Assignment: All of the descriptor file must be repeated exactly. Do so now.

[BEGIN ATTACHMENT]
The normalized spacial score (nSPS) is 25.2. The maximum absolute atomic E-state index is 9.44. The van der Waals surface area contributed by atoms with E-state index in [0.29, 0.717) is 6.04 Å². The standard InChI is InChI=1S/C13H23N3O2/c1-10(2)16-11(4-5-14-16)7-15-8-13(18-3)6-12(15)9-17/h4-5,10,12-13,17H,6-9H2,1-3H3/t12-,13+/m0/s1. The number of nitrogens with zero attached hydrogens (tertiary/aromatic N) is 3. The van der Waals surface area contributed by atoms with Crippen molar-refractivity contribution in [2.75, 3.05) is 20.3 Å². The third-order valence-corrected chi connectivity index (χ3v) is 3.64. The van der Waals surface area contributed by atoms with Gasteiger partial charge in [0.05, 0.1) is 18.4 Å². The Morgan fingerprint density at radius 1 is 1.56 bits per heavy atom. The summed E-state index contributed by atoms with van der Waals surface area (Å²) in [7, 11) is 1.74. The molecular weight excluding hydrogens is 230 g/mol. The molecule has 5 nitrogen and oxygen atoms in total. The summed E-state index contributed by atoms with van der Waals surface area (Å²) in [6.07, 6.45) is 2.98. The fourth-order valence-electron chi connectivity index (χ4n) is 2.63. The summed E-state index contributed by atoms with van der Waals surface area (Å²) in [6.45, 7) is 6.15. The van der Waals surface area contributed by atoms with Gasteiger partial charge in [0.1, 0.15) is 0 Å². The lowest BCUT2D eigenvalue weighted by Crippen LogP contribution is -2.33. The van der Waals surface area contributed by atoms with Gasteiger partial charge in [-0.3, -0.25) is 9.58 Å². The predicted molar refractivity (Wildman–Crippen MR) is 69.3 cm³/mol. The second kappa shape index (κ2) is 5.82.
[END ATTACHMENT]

The normalized spacial score (nSPS) is 25.2. The maximum absolute atomic E-state index is 9.44. The van der Waals surface area contributed by atoms with E-state index in [0.29, 0.717) is 6.04 Å². The standard InChI is InChI=1S/C13H23N3O2/c1-10(2)16-11(4-5-14-16)7-15-8-13(18-3)6-12(15)9-17/h4-5,10,12-13,17H,6-9H2,1-3H3/t12-,13+/m0/s1. The number of nitrogens with zero attached hydrogens (tertiary/aromatic N) is 3. The van der Waals surface area contributed by atoms with Crippen molar-refractivity contribution in [2.75, 3.05) is 20.3 Å². The third-order valence-corrected chi connectivity index (χ3v) is 3.64. The van der Waals surface area contributed by atoms with Gasteiger partial charge in [0.05, 0.1) is 18.4 Å². The Morgan fingerprint density at radius 1 is 1.56 bits per heavy atom. The summed E-state index contributed by atoms with van der Waals surface area (Å²) in [7, 11) is 1.74. The molecular weight excluding hydrogens is 230 g/mol. The molecule has 5 nitrogen and oxygen atoms in total. The summed E-state index contributed by atoms with van der Waals surface area (Å²) in [6.07, 6.45) is 2.98. The fourth-order valence-electron chi connectivity index (χ4n) is 2.63. The summed E-state index contributed by atoms with van der Waals surface area (Å²) in [6.45, 7) is 6.15. The van der Waals surface area contributed by atoms with Gasteiger partial charge in [0.1, 0.15) is 0 Å². The lowest BCUT2D eigenvalue weighted by Crippen LogP contribution is -2.33. The van der Waals surface area contributed by atoms with Gasteiger partial charge in [-0.3, -0.25) is 9.58 Å². The predicted molar refractivity (Wildman–Crippen MR) is 69.3 cm³/mol. The second kappa shape index (κ2) is 5.82.